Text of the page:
CHRISTIAN CAPLE

UW Huskies Practice Notebook: Why 2 veteran players stayed

Apr 7, 2024, 10:10 AM

UW Huskies Carson Bruener...

Bucky Irving of the Oregon Ducks is tackled by Carson Bruener of the Washington Huskies on Oct. 14, 2023. (Steph Chambers/Getty Images)

(Steph Chambers/Getty Images)

Redmond High School won 13 games from 2016-19, the period covering UW Huskies linebacker Carson Bruener’s matriculation. The star defender could have been forgiven for transferring to one of the area’s power programs, especially with an eye toward his college recruitment.

But his father, Mark, the former UW and NFL tight end, told him: “If you’re good enough, they’re going to find you.” Plus, Carson saw high-school football less as a means to an end, and more as an opportunity to compete alongside the same friends he’d played with for years.

Caple: Young UW Huskies players to watch as spring progresses

Staying put, he once said, was “something I wouldn’t change for the world.”

Maybe that helps explain, at least partially, why Bruener says he never considered leaving Washington upon coach Kalen DeBoer’s January departure for Alabama. After taking first-team linebacker reps for the third consecutive spring practice, Bruener spoke with reporters on Saturday afternoon for the first time since the coaching change.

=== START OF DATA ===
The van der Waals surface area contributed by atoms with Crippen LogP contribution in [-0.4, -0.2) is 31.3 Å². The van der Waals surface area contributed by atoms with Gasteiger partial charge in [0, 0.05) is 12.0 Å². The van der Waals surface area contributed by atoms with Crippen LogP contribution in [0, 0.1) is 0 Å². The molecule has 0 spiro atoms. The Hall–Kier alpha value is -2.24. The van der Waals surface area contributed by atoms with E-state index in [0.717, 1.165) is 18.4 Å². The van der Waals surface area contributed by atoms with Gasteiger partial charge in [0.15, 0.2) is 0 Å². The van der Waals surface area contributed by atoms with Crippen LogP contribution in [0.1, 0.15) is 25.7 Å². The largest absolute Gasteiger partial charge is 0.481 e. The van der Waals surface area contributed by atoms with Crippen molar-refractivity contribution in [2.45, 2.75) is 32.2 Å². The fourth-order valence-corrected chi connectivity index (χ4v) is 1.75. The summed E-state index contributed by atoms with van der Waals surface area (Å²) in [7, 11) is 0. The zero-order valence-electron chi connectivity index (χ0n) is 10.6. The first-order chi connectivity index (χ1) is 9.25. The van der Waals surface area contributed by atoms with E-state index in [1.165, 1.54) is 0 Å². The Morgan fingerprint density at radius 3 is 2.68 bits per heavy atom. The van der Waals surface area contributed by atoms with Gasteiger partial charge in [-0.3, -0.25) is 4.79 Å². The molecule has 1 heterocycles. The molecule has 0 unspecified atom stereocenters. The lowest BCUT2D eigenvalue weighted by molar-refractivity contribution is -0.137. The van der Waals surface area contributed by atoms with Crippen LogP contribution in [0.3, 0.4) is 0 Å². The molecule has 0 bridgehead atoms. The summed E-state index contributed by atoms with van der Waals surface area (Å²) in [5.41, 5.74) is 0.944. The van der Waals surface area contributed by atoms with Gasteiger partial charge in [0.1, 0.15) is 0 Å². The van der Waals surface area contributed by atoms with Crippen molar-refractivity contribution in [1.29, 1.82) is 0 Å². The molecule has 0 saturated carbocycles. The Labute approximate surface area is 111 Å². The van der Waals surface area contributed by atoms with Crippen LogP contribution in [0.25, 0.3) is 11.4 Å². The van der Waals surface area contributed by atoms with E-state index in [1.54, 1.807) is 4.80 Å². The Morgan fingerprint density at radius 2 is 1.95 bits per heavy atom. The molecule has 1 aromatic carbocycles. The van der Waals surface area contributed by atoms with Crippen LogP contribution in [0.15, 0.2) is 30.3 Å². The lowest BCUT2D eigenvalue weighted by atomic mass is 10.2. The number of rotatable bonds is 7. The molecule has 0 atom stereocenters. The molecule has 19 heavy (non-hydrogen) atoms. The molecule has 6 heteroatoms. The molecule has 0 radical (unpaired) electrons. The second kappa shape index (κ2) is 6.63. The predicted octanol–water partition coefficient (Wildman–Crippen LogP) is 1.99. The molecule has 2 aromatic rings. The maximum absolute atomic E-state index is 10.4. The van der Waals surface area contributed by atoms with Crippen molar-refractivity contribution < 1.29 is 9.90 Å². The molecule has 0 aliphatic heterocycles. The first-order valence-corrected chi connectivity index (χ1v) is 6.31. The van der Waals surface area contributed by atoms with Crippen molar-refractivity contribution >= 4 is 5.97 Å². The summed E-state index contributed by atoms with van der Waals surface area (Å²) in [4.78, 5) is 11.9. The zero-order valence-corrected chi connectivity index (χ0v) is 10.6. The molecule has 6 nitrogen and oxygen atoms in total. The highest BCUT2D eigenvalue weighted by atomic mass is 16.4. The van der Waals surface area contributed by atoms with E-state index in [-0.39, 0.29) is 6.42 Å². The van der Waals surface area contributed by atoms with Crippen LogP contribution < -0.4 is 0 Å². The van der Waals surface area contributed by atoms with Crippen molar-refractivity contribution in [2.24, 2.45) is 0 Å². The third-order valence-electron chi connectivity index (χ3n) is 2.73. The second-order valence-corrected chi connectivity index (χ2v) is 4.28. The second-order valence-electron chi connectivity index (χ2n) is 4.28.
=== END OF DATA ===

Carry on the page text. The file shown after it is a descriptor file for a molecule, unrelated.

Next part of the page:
“Everyone talks about it, like, ‘what if I did this, what if I went and got more money?’” Bruener said, referring to transfer-related NIL inducements. “I don’t (care) about the money, to be honest. This is my home. This is my team. This is my program. I’m a local kid. It’s a family school for me. I personally didn’t even consider entering the portal. I didn’t consider even talking to any other school, none of that.”

Instead, Bruener said, he met with new head coach Jedd Fisch as soon as possible, to “try to kind of figure out what his goals and his ambitions with this program (are).” Also, Bruener wanted to give Fisch his own perspective on the culture he had seen established in the locker room throughout the past four seasons.